A small portion of that could go to build a job training center on the city’s West Side, the sources said.
A seven-member board overseeing the nonprofit will be made up of five appointees by the city and two by ComEd.
It’s unclear what specific projects the city has in mind, but possibilities include constructing electric-vehicle charging stations throughout the city, as well as solar power projects on vacant properties that could give participating household customers a break on their electric bills.
The deal would run for 15 years with an option to extend it for another five. If the city decided to do that, ComEd would pay another $20 million in shareholder funds.
A spokeswoman for the mayor had no immediate comment.
ComEd’s first franchise agreement with the city, which permits the utility access to city streets, both above and below, was reached in 1947. It’s been renewed only once—in 1992 by Richard M. Daley, then a relatively new mayor.
The agreement expired at the end of 2020, just as ComEd was reeling following its July 2020 admission of engaging in a nearly decade-long bribery scheme tied to winning the favor of then-House Speaker Michael Madigan. Some progressive aldermen expressed support for a city takeover of electricity distribution from ComEd and an end to shutoffs for non-payment, as well as increased promotion of clean energy.
The Lightfoot administration went so far as to issue a request for information from companies and other parties potentially interested in bidding on Chicago’s electricity franchise if an agreement couldn’t be reached with ComEd. But the city never followed up with a request for proposals and declined requests from reporters to release the names of those that responded to the RFI.
It’s been clear for nearly a year that ComEd would continue to serve the city and that the price for doing so was a significant commitment of shareholder dollars to achieving the city’s goals.
Franchise agreements in the past haven’t entailed significant shareholder contributions. ComEd charges a franchise fee, paid by ratepayers on their electric bills, and that money goes to the city. The fee, plus taxes, generated $187 million for the city in 2017.
While the franchise deal is on the front burner, the mayor’s team has decided not to go forward for now with a proposal to effectively ban the use of natural gas for heating and cooking in newly constructed buildings, sources say.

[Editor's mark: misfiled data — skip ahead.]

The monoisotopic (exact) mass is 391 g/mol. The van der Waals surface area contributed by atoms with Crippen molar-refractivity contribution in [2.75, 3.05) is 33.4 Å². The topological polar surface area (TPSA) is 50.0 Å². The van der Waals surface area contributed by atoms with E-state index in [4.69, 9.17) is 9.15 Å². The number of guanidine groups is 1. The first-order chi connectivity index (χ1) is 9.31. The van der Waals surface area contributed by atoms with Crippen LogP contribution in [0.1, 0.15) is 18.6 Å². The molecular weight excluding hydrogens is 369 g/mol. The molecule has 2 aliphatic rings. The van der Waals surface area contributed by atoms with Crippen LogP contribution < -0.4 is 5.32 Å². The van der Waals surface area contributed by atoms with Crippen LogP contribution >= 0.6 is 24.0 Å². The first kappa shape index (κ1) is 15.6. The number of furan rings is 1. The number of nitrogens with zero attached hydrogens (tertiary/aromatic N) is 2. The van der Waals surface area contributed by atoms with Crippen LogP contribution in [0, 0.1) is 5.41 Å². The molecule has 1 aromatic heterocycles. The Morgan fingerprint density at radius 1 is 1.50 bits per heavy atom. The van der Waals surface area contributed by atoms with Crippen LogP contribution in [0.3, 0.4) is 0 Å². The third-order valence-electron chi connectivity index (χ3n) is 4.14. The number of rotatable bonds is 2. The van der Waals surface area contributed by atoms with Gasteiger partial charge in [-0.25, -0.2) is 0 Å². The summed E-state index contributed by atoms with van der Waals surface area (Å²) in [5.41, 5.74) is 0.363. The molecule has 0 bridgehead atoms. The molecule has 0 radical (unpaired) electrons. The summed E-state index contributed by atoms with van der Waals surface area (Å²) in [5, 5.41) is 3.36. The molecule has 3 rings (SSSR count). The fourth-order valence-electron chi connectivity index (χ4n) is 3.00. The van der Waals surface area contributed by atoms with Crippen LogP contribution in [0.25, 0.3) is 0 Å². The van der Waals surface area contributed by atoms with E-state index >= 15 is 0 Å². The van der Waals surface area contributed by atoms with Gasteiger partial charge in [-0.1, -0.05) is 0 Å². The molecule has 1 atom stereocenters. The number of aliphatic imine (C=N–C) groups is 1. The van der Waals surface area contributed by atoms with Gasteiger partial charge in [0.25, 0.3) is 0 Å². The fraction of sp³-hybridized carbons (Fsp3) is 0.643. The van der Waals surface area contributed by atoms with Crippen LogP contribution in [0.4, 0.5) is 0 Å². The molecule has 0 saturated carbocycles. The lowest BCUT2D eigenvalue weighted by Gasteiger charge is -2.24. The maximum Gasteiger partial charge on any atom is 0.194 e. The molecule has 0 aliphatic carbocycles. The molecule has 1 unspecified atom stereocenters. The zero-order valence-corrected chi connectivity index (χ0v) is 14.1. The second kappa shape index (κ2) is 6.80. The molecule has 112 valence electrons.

That measure, which had been tentatively slated for introduction on Wednesday, now will be delayed. Briefings with business interests and unions last week generated significant opposition. Peoples Gas, which serves the city, blasted the proposal last week.
Re-upping with ComEd isn’t likely to be much less controversial. The timing of the deal is likely to receive pushback from aldermen.
The establishment of a nonprofit to help meet the city’s own climate goals could take oversight of the initiative outside the city’s regular budgeting process, which must be approved by the City Council. Unless Lightfoot is able to fast track the ordinance through committee and by calling a second City Council meeting next month ahead of the Feb. 28 election, there’s also the possibility the 15-year agreement would need approval from a lame-duck City Council that will see heavy turnover in May. Lightfoot herself could miss out on an expected two-candidate April runoff in the mayor’s race.
ComEd continues as the city’s electricity provider in the absence of an agreement until the city decides on another course, so there’s not really a time pressure.
Additionally, the high-profile trial of former ComEd CEO Anne Pramaggiore and three others on federal conspiracy charges tied to the bribery scheme begins in early March. The trial will run for up to two months, giving the public daily reminders of ComEd’s recent corruption.
ComEd admitted to the scheme under a deferred-prosecution agreement with the U.S. Attorney’s office in Chicago in which the charges will be dismissed after three years if the utility continues to cooperate. Parent Exelon paid a $200 million fine as part of the DPA.
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January 29, 2023 at 05:29PM